7. Split one of the pieces of dough into three different sized pieces: one large, one medium and one small.

8. Roll the balls of dough out into pieces which are approximately a finger-width and long enough to wrap round the Kransekake moulds.

9. Place the first piece into the Kransekake mould and pinch the ends together. Repeat with all the other pieces until all the moulds are filled.

10. Place the moulds onto a baking tray and bake for 10 minutes or until golden brown.

11. Remove the Kransekake rings from the oven and allow them to set in their moulds – if you try to remove them while they are warm they will break! Once the Kransekake are cool remove them from their moulds and set them aside while you make the icing.

12. To make the Royal Icing, place the egg whites in a bowl and slowly sift in the icing sugar in batches. In between each batch of sugar stir the icing with a wooden spoon or a balloon whisk until the icing thickens up.

13. Spoon the icing into a piping bag fitted with a small round writing nozzle.

14. Before you begin to decorate, sort the rings out into size order.

15. Place the largest ring onto your serving plate (you could use a bit of icing to adhere it to the plate and stop it from slipping around). Pipe a zig-zag pattern onto the ring and place the second largest ring on top. Repeat until all the rings have been neatly stacked.

16. To finish, spray the Kransekake with edible spray glitter. I made mine extra special by covering it in gold stars made from fondant icing.

I hope you all enjoy the Christmas season and have a go at my Christmas recipes this year, which also include my Gluten Free Gingerbread Cookies which I posted last Christmas, my Hazelnut Cranberry and Orange Biscotti and my Cointreau Christmas Cake.
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I am taking a well deserved Christmas break, but I will be back in the New Year with plenty more gluten free recipes for you all to try.  In the meantime, why not check out my out my Instagram page or my Facebook page to see what else I get up to over Christmas!

Wishing you all a very Merry Christmas and a Happy New Year!  xxx

Silly Yak ‘Ready to Roll Pastry Block’ Review

Today I’m going to share with you my thoughts on a relatively new product available for all you Coeliacs out there: Silly Yak’s ‘Gluten Free Ready to Roll Pastry Block’.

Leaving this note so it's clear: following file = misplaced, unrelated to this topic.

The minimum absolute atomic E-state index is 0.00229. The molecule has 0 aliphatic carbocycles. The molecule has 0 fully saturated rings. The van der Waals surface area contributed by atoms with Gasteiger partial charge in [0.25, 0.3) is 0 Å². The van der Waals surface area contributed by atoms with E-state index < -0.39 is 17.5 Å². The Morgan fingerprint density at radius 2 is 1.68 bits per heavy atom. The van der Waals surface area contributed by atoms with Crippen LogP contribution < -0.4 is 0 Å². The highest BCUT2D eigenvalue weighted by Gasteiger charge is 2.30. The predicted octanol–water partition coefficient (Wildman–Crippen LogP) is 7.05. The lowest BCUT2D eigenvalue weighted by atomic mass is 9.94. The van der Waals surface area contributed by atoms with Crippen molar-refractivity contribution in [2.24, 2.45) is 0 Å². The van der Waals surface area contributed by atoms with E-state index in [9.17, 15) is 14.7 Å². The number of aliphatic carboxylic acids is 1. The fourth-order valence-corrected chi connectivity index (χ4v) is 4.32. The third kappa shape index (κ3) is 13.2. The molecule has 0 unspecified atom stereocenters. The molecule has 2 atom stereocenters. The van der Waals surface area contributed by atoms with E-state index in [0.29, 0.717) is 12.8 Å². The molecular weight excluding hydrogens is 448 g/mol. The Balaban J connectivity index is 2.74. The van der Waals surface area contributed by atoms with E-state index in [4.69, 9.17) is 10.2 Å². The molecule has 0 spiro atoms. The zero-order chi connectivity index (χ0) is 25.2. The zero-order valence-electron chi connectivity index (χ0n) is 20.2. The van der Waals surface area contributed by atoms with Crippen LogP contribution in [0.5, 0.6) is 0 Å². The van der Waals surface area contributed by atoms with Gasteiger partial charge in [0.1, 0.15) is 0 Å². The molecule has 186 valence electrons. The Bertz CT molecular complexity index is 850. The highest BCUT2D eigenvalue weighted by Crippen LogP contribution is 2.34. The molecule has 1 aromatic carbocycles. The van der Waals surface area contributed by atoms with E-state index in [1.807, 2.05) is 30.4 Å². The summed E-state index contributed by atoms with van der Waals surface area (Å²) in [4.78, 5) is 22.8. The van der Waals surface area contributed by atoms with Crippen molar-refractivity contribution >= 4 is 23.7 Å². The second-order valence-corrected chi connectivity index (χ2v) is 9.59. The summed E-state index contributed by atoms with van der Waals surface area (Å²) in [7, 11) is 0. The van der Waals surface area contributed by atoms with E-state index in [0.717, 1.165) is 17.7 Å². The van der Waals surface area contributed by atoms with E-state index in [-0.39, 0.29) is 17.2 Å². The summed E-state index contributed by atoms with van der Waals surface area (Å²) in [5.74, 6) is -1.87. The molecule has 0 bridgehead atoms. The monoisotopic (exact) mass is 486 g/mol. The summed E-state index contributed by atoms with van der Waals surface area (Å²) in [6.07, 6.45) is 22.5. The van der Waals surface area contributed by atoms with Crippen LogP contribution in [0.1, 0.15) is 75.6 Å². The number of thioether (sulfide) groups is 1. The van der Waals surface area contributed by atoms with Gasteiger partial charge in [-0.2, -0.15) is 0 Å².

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There has been lots of excitement growing around this product on Facebook and I can see why, as it is very difficult and time consuming to make decent gluten free pastry from scratch, so for many Coeliacs ready to roll gluten free pastry would be an absolute godsend.

At the moment this product is only stocked in selected Tesco stores and they only seem to stock it in quite small quantities, which is a bit of a shame. After a few months of searching I found Silly Yak’s list of stockists and went on a bit of a trek across London to get my hands on some.

The product can be found in the chilled foods section amongst all the normal ready to roll pastries and is not a frozen product. Sadly, it can’t be frozen so you would need to use it by it’s use by date, but you can freeze whatever you decide to make with it. I was happy to see that the pastry only costs £1.75, which I think is reasonable compared to a lot of gluten free products on the market and it is only fractionally more expensive than a lot of normal ready to roll pastries available.

I bought two packets so that I could give a few different recipes a try and attempt things that are impossible to make with homemade gluten free pastry, such as Cornish Pasties.

Initially, I was very frustrated as I found the pastry very difficult to work with.
I rolled out the pastry between two sheets of floured greaseproof paper, as gluten free pastry has a tendency to stick to the work surface, but found that it melted and stuck to the paper a bit once it had been at room temperature for a while. After cutting out the first few shapes, I attempted to to re-roll the leftover scraps of pastry but they ended up melting completely. I also had a bit of trouble rolling out the pastry thin enough and ended up with a few holes in the pastry when trying to arrange it into the right shape, but after a little bit of effort I did manage to make a few decent looking Cornish Pasties.

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After the slight debacle of assembling the pasties I’ll admit I was feeling a little sceptical, but once they came out of the oven I was much more excited to try one. They smelt great, and both the texture and taste was like that of normal pastry and in the end was worth the slightly stressful preparation.

For my second attempt I made a pie which was a bit more successful, although the pastry didn’t require handling as much.

To make handling the pastry easier I tried the following:

– Placing a chopping board in the freezer for 10 minutes, this provided a nice a cold surface on which to roll the pastry out.
– Keeping the pastry in the fridge until I need to use it.
– Rolling the pastry out between sheets of greaseproof paper.
– Chilling the left over scraps of the pastry for a few minutes before re-rolling them.

These techniques did stop the pastry from melting but I still had a little trouble getting the pastry as thin as I wanted. This said, if you don’t mind a pie that looks a little rough around edges but still tastes good then I would recommend giving this pastry a try.

Overall, the fact that this pastry tastes good which for me outweighed the difficulty of working with it. I would probably buy it again, but I do think with a few changes Silly Yak could make this product even better.

Rating: 3.5/5

You can buy Silly Yak pastry at selected Tesco stores – visit www.sillyyak.co.uk for more information.